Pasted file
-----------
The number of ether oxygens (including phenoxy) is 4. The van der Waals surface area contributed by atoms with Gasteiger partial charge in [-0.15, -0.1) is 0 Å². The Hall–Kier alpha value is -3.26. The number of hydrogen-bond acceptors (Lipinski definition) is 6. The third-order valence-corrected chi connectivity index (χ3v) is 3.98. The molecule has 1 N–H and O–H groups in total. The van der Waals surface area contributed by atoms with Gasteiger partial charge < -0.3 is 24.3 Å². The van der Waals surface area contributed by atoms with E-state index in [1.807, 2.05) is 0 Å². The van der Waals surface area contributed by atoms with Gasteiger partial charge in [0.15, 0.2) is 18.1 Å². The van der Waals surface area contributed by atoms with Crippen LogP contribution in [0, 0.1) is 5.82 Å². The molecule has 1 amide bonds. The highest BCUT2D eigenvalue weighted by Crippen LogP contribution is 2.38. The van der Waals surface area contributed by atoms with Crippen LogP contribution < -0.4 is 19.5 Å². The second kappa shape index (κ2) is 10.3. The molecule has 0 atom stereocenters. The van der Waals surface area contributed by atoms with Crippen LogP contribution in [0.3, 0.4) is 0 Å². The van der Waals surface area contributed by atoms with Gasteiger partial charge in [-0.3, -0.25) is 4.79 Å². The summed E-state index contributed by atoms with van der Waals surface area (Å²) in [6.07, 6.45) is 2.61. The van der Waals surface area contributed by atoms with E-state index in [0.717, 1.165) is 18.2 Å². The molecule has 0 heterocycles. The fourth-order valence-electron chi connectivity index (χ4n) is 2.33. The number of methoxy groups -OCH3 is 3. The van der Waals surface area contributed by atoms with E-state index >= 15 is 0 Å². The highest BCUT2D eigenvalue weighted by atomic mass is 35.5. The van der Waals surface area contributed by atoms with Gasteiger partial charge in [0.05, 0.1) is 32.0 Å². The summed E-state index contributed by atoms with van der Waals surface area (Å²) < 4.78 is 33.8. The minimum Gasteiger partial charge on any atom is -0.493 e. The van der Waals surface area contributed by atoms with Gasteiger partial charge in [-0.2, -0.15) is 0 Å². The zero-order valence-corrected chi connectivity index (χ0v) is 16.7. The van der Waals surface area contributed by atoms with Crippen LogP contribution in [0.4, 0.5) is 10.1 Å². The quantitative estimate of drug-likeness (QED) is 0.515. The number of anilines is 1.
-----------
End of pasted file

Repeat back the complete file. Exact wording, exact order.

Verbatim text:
The number of ether oxygens (including phenoxy) is 4. The van der Waals surface area contributed by atoms with Gasteiger partial charge in [-0.15, -0.1) is 0 Å². The Hall–Kier alpha value is -3.26. The number of hydrogen-bond acceptors (Lipinski definition) is 6. The third-order valence-corrected chi connectivity index (χ3v) is 3.98. The molecule has 1 N–H and O–H groups in total. The van der Waals surface area contributed by atoms with Gasteiger partial charge < -0.3 is 24.3 Å². The van der Waals surface area contributed by atoms with E-state index in [1.807, 2.05) is 0 Å². The van der Waals surface area contributed by atoms with Gasteiger partial charge in [0.15, 0.2) is 18.1 Å². The van der Waals surface area contributed by atoms with Crippen LogP contribution in [0, 0.1) is 5.82 Å². The molecule has 1 amide bonds. The highest BCUT2D eigenvalue weighted by Crippen LogP contribution is 2.38. The van der Waals surface area contributed by atoms with Crippen LogP contribution < -0.4 is 19.5 Å². The second kappa shape index (κ2) is 10.3. The molecule has 0 atom stereocenters. The van der Waals surface area contributed by atoms with Crippen LogP contribution in [0.3, 0.4) is 0 Å². The van der Waals surface area contributed by atoms with Gasteiger partial charge in [-0.3, -0.25) is 4.79 Å². The summed E-state index contributed by atoms with van der Waals surface area (Å²) in [6.07, 6.45) is 2.61. The van der Waals surface area contributed by atoms with E-state index in [0.717, 1.165) is 18.2 Å². The molecule has 0 heterocycles. The fourth-order valence-electron chi connectivity index (χ4n) is 2.33. The number of methoxy groups -OCH3 is 3. The van der Waals surface area contributed by atoms with E-state index >= 15 is 0 Å². The highest BCUT2D eigenvalue weighted by atomic mass is 35.5. The van der Waals surface area contributed by atoms with Gasteiger partial charge in [0.05, 0.1) is 32.0 Å². The summed E-state index contributed by atoms with van der Waals surface area (Å²) < 4.78 is 33.8. The minimum Gasteiger partial charge on any atom is -0.493 e. The van der Waals surface area contributed by atoms with Gasteiger partial charge in [-0.2, -0.15) is 0 Å². The zero-order valence-corrected chi connectivity index (χ0v) is 16.7. The van der Waals surface area contributed by atoms with Crippen LogP contribution in [0.4, 0.5) is 10.1 Å². The quantitative estimate of drug-likeness (QED) is 0.515. The number of anilines is 1.